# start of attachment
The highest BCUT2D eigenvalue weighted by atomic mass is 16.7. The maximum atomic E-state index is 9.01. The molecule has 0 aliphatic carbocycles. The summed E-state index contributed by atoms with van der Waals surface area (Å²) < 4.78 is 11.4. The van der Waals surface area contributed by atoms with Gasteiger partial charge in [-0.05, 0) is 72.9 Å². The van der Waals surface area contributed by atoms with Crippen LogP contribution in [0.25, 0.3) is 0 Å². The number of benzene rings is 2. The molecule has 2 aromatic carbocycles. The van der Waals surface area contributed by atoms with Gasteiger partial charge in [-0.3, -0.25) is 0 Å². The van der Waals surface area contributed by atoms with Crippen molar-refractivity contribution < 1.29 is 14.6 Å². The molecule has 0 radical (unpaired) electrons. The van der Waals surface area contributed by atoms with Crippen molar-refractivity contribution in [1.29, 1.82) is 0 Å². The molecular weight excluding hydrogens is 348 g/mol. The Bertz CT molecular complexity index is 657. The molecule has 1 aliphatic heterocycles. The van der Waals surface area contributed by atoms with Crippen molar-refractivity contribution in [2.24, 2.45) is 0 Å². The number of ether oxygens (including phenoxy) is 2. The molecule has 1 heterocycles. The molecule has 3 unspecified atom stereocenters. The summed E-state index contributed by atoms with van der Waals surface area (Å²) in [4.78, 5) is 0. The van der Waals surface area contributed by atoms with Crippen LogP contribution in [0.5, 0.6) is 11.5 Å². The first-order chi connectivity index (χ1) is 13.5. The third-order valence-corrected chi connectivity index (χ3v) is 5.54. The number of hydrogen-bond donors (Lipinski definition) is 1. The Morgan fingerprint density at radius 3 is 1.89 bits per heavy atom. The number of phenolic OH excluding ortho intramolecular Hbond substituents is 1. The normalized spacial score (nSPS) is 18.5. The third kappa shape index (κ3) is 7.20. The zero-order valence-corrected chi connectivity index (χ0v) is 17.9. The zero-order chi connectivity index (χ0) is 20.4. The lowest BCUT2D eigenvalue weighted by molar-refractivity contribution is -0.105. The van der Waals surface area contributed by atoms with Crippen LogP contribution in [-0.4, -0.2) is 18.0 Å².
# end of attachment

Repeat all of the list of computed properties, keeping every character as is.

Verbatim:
The highest BCUT2D eigenvalue weighted by atomic mass is 16.7. The maximum atomic E-state index is 9.01. The molecule has 0 aliphatic carbocycles. The summed E-state index contributed by atoms with van der Waals surface area (Å²) < 4.78 is 11.4. The van der Waals surface area contributed by atoms with Gasteiger partial charge in [-0.05, 0) is 72.9 Å². The van der Waals surface area contributed by atoms with Crippen LogP contribution in [0.25, 0.3) is 0 Å². The number of benzene rings is 2. The molecule has 2 aromatic carbocycles. The van der Waals surface area contributed by atoms with Gasteiger partial charge in [-0.3, -0.25) is 0 Å². The van der Waals surface area contributed by atoms with Crippen molar-refractivity contribution < 1.29 is 14.6 Å². The molecule has 0 radical (unpaired) electrons. The van der Waals surface area contributed by atoms with Crippen molar-refractivity contribution in [1.29, 1.82) is 0 Å². The molecular weight excluding hydrogens is 348 g/mol. The Bertz CT molecular complexity index is 657. The molecule has 1 aliphatic heterocycles. The van der Waals surface area contributed by atoms with Crippen molar-refractivity contribution in [2.24, 2.45) is 0 Å². The number of ether oxygens (including phenoxy) is 2. The molecule has 1 heterocycles. The molecule has 3 unspecified atom stereocenters. The summed E-state index contributed by atoms with van der Waals surface area (Å²) in [4.78, 5) is 0. The van der Waals surface area contributed by atoms with Crippen LogP contribution in [0.5, 0.6) is 11.5 Å². The first-order chi connectivity index (χ1) is 13.5. The third-order valence-corrected chi connectivity index (χ3v) is 5.54. The number of hydrogen-bond donors (Lipinski definition) is 1. The Morgan fingerprint density at radius 3 is 1.89 bits per heavy atom. The number of phenolic OH excluding ortho intramolecular Hbond substituents is 1. The normalized spacial score (nSPS) is 18.5. The third kappa shape index (κ3) is 7.20. The zero-order valence-corrected chi connectivity index (χ0v) is 17.9. The zero-order chi connectivity index (χ0) is 20.4. The lowest BCUT2D eigenvalue weighted by molar-refractivity contribution is -0.105. The van der Waals surface area contributed by atoms with Crippen LogP contribution in [-0.4, -0.2) is 18.0 Å².